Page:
Proof. Let Y be the constant sequence (b, b, b, ... ). It follows from Theorem 3.2.5 that lim X 0( lim Y = b. Similarly one shows that we have a .;;; lim X.

Q.E.D.

is a convergent sequence and

The next result asserts that if a sequence Y is squeezed between two sequences that converge to the same limit, then it must also converge to this limit.

sequence, then

3.2.7 Squeeze Theorem Suppose that X = (xn), Y = (Yn)' and Z = (zn) tire sequences of real numbers such that

ider.

forall n EN,

that lim (Xn) = lim (zn)' Then Y = (Yn) is convergent and

it sequence of real numbers and if

82 CHAPTER 3 SEQUENCES

Proof. Let w := lim (xn) = lim (zn). If E > 0 is given, then it follows frmll the convergence of X and Z to w that there exists a natural number K such thai U' n ~ K then

Since the hypothesis implies that

and

for all n EN,

it follows (why]') that

-E < Yn - w < E

for all n .~ K. Since e > 0 is arbitrary, this implies that lim (Yn) = w.

Remark Since any tail of a convergent sequence has the same limit, the hypoth . of Theorems 3.2.4, 3.2.5, 3.2.6, and 3.2.7 can be weakened to apply to the tail of a For example, in Theorem 3.2.4, if X = (xn) is "ultimately positive" in the sense that tlul exists mEN such that xn ;;. 0 for all n ;;. m,then the same conclusion that x ;;. 0 wil hold. Similar modifications are valid for the other theorems, as the reader should verify.

3.2.8 Examples (a) The sequence (n) is divergent.

It follows from Theorem 3.2.2 that if the sequence X := (n) is convergOI then there exists a real number M > 0 such that n = I n I < M for all n E N. this violates the Archimedean Property 2.5.2.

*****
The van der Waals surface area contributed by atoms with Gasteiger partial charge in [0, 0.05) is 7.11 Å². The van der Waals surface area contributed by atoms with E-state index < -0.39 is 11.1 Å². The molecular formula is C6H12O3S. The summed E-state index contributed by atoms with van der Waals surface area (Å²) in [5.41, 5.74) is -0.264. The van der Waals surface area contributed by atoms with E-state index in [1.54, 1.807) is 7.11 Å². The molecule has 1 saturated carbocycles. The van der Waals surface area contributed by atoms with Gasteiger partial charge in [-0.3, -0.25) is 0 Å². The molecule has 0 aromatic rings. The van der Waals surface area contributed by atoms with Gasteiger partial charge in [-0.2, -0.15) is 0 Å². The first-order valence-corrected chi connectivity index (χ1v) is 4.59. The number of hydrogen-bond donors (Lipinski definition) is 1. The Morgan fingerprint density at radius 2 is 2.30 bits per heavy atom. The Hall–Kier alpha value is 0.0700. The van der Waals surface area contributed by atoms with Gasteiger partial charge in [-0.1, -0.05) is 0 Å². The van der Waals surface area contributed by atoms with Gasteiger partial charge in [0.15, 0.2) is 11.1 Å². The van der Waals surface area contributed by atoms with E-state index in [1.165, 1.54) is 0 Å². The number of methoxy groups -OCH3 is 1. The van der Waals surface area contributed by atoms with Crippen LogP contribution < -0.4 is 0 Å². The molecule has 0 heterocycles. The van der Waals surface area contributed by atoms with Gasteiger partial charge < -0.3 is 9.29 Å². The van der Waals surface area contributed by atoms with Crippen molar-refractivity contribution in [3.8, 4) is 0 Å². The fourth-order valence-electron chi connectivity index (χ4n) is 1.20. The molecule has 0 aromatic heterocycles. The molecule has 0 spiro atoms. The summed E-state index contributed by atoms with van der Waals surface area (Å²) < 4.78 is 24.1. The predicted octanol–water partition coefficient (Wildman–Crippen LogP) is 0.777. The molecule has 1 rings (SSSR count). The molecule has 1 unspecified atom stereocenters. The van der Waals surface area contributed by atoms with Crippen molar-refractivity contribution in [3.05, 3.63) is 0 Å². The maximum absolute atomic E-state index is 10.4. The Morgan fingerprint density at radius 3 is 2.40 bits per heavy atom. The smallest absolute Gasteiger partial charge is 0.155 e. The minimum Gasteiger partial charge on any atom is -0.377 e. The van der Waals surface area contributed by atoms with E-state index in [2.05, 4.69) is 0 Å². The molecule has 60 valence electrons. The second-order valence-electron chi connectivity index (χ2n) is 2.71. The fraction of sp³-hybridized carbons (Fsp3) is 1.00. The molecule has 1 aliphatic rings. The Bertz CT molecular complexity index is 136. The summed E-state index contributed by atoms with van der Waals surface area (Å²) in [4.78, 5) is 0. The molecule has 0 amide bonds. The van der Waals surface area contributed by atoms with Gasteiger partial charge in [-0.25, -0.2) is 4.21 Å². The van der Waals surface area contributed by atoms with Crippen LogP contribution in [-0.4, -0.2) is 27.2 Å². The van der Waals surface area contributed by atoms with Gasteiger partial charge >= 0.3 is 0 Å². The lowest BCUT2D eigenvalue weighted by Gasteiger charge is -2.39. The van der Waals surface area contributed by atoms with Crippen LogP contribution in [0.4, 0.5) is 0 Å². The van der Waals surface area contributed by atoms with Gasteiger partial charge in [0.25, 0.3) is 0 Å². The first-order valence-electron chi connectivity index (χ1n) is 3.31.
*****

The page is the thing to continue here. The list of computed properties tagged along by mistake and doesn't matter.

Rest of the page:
(b) The sequence « - I)n) is divergent.

This sequence X := « - I)n) is bounded (take M := 1), so we cannot in Theorem 3.2.2. However, assume that a := lim X exists. Let E := I so that tho exists a natural number K 1 such that

Ie -If - al < 1

for all n;;;;' K1•

Ifn is an odd natural number with n ;;;;. K1, this gives I - 1- al < 1, so . - 2 < a < O. (Why?) On the other hand, if n is ail. even natural number n ;;;;. K1, this inequality gives 11 - al < I so that 0 < a < 2. Since a cannot SUUN both of these inequalities, the hypothesis that X is convergent leads to a centrad tion. Therefore the sequence X is divergent.

( 2n + I)

(c) lim n .= 2.

If we let X:= (2) and Y:= (lin), then «2n + l)jn) = X + Y. follows from Theorem 3.2.3(a) that lim (X + r) = lim X + lim Y = 2 +

( 2n + I)

(d) lim = 2.

n+5

~._ T~~_ W •• ~ ~

~~-,-~~ ~ ~

LlMITTHEQREMS 83

is given, then it follows from natural number K such that if

Since the sequences {2n + 0 and (n + 5) are not convergent (whyr), it is not possible to use Theorem 3.2.3(b) directly. However, if we write